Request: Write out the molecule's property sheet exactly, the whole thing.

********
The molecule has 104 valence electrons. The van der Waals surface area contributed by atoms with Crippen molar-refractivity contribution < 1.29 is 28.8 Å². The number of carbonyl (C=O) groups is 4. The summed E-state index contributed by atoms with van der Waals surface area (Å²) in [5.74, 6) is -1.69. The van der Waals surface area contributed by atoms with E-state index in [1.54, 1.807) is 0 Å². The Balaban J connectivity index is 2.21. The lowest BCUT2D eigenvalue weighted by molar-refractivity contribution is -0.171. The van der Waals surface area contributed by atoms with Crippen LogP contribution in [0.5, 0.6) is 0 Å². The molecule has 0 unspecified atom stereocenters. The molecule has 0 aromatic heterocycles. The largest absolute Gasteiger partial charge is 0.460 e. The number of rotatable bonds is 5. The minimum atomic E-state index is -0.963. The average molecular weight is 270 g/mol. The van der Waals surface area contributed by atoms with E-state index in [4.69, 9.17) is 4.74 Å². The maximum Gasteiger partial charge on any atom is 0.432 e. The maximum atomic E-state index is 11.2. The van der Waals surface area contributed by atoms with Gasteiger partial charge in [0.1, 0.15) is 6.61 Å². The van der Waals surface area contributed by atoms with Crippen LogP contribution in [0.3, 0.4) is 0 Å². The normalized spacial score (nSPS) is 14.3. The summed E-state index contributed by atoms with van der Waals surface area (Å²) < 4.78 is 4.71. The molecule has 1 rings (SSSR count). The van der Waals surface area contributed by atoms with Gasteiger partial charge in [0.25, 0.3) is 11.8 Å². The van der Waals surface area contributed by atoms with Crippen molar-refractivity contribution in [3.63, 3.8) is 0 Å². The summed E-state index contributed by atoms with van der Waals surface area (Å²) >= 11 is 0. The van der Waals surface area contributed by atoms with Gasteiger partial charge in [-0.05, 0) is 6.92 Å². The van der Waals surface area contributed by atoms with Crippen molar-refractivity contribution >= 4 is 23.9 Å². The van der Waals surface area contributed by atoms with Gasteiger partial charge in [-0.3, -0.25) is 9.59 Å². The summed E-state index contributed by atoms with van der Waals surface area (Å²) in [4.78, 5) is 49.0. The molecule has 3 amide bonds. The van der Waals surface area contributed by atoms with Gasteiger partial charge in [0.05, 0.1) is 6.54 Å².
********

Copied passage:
The molecule has 104 valence electrons. The van der Waals surface area contributed by atoms with Crippen molar-refractivity contribution < 1.29 is 28.8 Å². The number of carbonyl (C=O) groups is 4. The summed E-state index contributed by atoms with van der Waals surface area (Å²) in [5.74, 6) is -1.69. The van der Waals surface area contributed by atoms with E-state index in [1.54, 1.807) is 0 Å². The Balaban J connectivity index is 2.21. The lowest BCUT2D eigenvalue weighted by molar-refractivity contribution is -0.171. The van der Waals surface area contributed by atoms with Crippen LogP contribution in [0.5, 0.6) is 0 Å². The molecule has 0 unspecified atom stereocenters. The molecule has 0 aromatic heterocycles. The largest absolute Gasteiger partial charge is 0.460 e. The number of rotatable bonds is 5. The minimum atomic E-state index is -0.963. The average molecular weight is 270 g/mol. The van der Waals surface area contributed by atoms with E-state index in [4.69, 9.17) is 4.74 Å². The maximum Gasteiger partial charge on any atom is 0.432 e. The maximum atomic E-state index is 11.2. The van der Waals surface area contributed by atoms with Gasteiger partial charge in [0.1, 0.15) is 6.61 Å². The van der Waals surface area contributed by atoms with Crippen LogP contribution in [0.3, 0.4) is 0 Å². The normalized spacial score (nSPS) is 14.3. The summed E-state index contributed by atoms with van der Waals surface area (Å²) < 4.78 is 4.71. The molecule has 1 rings (SSSR count). The van der Waals surface area contributed by atoms with Gasteiger partial charge in [0.25, 0.3) is 11.8 Å². The van der Waals surface area contributed by atoms with Crippen molar-refractivity contribution in [3.63, 3.8) is 0 Å². The summed E-state index contributed by atoms with van der Waals surface area (Å²) >= 11 is 0. The van der Waals surface area contributed by atoms with Gasteiger partial charge in [-0.05, 0) is 6.92 Å². The van der Waals surface area contributed by atoms with Crippen molar-refractivity contribution >= 4 is 23.9 Å². The van der Waals surface area contributed by atoms with Gasteiger partial charge in [-0.3, -0.25) is 9.59 Å². The summed E-state index contributed by atoms with van der Waals surface area (Å²) in [4.78, 5) is 49.0. The molecule has 3 amide bonds. The van der Waals surface area contributed by atoms with Gasteiger partial charge in [0.05, 0.1) is 6.54 Å².